Finding the roots of polynomials has occupied mathematicians for many centuries. For equations up to fourth order, there are algebraic expressions for the roots. For higher order equations, many excellent numerical methods are available, but the results are not always reliable.

James Wilkinson (1963) examined the behaviour of a high-order polynomial

whose roots for are at the first twenty positive integers. He found that a tiny perturbation of the coefficients may have a major impact on the nature and location of the roots.

For simplicity, we will consider a tenth-order polynomial

Expanded into powers of , this becomes

The leading coefficient is . The coefficient of is .

In the figure above, we plot the polynomial and also the polynomial

with . That is, the coefficient of is changed by one part in a million. Surely, this could not have much influence on the roots? But it does!

As increases, the roots move closer to each other in pairs. At some point, the seventh and eighth roots coalesce and then become a pair of complex conjugate roots. This is shown in the figure below. We can also see how the ninth and tenth roots are approaching each other. For a slightly larger value of , these will morph into a complex conjugate pair.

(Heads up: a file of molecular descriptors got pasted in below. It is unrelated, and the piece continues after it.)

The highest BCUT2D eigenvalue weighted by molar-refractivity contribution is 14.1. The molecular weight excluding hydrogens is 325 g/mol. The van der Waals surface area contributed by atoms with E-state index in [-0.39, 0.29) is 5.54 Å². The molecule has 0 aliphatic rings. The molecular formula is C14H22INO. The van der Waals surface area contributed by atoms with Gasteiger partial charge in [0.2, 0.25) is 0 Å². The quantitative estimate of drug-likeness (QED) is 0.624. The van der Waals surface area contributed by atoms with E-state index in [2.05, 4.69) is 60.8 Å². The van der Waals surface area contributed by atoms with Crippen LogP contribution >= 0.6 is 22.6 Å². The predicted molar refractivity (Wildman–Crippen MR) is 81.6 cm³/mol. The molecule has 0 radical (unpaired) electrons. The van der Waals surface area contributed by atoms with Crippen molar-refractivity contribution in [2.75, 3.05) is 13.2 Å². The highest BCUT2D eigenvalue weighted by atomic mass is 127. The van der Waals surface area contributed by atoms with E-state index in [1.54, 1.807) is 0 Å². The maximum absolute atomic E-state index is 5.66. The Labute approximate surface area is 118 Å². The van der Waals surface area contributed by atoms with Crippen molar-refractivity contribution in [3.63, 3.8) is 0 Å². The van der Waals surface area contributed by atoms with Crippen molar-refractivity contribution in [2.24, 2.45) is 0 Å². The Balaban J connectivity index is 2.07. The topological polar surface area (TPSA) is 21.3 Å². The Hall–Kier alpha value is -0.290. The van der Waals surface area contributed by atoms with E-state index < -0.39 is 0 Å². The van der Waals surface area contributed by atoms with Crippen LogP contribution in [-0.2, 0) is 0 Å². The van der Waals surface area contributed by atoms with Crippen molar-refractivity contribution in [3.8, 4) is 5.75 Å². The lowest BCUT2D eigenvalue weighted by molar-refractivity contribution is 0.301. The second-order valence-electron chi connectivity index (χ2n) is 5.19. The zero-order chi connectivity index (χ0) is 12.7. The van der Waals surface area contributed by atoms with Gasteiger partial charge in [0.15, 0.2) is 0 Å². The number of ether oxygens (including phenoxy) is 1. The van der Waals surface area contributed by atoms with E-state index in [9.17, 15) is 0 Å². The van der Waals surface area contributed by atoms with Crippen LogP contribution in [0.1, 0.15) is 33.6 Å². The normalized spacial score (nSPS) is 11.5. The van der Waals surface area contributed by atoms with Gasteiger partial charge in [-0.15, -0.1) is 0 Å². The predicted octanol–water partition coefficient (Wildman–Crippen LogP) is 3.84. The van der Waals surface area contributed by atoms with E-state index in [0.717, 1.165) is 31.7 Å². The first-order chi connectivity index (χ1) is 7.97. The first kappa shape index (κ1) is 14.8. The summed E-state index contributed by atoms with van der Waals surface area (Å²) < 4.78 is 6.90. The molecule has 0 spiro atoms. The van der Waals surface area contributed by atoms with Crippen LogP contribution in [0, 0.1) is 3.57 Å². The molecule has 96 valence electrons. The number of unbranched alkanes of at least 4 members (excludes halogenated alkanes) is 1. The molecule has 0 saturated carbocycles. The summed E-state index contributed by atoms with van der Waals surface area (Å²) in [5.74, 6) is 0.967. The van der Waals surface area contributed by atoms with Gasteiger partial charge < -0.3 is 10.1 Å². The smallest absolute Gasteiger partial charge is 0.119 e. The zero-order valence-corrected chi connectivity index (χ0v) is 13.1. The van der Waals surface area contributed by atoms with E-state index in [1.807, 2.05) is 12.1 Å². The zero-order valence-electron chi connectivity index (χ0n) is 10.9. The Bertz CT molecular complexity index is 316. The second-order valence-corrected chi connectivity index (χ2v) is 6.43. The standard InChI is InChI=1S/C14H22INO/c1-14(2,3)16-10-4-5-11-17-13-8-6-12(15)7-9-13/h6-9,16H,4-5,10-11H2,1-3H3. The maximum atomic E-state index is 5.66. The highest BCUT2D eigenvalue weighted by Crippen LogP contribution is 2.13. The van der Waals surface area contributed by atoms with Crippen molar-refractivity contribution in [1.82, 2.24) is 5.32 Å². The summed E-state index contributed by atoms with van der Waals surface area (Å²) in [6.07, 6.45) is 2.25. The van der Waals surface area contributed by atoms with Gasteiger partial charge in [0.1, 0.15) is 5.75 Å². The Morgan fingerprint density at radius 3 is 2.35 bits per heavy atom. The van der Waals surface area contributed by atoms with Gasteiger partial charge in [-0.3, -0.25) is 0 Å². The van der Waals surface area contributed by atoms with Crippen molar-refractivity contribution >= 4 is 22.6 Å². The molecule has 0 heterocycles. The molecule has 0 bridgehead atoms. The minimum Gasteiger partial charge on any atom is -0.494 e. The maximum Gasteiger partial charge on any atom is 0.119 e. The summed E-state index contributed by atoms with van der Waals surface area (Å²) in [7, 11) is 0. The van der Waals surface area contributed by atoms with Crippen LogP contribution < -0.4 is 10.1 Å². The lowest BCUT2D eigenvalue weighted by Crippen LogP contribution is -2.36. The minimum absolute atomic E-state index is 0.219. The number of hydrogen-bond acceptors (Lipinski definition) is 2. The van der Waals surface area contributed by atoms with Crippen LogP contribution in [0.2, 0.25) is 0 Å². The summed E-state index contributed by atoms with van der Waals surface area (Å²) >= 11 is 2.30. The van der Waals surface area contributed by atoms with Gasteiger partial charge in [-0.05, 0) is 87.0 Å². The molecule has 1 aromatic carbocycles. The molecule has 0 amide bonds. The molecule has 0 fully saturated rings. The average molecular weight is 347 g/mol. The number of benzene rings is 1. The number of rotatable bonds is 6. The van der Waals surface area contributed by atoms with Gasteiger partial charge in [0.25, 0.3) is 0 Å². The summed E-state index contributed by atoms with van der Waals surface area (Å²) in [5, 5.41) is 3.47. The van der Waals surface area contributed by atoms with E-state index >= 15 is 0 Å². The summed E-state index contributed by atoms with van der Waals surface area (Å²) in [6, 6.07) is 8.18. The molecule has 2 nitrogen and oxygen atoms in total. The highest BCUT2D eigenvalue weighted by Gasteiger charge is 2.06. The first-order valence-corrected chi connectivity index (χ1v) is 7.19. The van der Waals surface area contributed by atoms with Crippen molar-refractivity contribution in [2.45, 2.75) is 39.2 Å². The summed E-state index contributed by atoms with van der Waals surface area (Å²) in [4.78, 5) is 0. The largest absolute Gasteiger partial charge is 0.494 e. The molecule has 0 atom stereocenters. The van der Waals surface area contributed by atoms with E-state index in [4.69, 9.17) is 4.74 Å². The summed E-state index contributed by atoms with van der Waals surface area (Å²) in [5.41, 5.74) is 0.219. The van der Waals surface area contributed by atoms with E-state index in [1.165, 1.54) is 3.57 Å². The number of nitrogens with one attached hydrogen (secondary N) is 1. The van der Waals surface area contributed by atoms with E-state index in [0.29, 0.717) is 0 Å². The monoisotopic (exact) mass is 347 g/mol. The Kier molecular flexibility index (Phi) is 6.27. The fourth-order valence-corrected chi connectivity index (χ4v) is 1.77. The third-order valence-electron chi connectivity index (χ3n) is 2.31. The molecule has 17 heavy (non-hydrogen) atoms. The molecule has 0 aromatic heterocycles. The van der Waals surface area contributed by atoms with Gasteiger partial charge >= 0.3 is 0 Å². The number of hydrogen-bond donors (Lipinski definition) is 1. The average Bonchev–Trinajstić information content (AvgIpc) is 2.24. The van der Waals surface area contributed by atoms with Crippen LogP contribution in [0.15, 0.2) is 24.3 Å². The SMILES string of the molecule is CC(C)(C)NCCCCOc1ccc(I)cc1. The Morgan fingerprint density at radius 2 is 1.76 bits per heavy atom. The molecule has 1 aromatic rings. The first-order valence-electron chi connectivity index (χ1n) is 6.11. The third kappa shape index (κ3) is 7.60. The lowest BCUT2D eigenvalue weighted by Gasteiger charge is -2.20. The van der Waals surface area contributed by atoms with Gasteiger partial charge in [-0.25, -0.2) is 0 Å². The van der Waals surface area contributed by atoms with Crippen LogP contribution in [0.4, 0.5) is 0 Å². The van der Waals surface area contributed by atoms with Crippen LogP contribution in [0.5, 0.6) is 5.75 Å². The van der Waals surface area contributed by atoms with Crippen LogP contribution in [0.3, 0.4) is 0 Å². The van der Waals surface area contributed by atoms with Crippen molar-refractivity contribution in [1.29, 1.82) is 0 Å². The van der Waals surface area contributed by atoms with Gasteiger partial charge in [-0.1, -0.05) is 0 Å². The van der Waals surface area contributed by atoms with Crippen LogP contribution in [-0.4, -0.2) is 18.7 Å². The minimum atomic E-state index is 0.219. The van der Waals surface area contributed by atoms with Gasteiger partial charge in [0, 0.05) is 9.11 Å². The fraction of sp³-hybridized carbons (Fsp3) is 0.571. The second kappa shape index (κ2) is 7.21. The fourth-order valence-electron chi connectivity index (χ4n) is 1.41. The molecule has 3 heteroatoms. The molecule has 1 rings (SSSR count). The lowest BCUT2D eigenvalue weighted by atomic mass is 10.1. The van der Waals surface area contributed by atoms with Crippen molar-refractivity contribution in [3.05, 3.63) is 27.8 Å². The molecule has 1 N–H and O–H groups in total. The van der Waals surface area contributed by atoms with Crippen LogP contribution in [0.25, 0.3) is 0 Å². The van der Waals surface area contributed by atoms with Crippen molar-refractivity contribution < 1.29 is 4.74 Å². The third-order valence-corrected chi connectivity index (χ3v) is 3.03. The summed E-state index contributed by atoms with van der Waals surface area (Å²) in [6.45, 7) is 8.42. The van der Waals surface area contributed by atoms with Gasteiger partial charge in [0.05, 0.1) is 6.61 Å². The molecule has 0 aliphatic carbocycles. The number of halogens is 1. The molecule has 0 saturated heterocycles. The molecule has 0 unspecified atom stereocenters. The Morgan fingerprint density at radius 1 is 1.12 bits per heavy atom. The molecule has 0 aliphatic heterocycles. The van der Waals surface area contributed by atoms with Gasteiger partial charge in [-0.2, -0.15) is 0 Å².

The above example shows how the extraction of polynomial roots can be an ill-conditioned problem, even for polynomials with well-separated zeros. Wilkinson (1984) described his own personal reaction to this discovery:

*“I regard it as the most traumatic experience in my career as a numerical analyst.”*

** Sources **

Wilkinson, James H., 1963: *Rounding Errors in Algebraic Processes*. Prentice Hall, Englewood Cliffs, New Jersey

Wilkinson, James H., 1984: *The perfidious polynomial*. Studies in Numerical Analysis, ed. by G. H. Golub, pp. 1–28. (Studies in Mathematics, vol. 24). Math. Assoc. America. ISBN 978-0-88385-126-5. PDF

Wikipedia article *Wilkinson’s Polynomial*: http://www.wikipedia.org/

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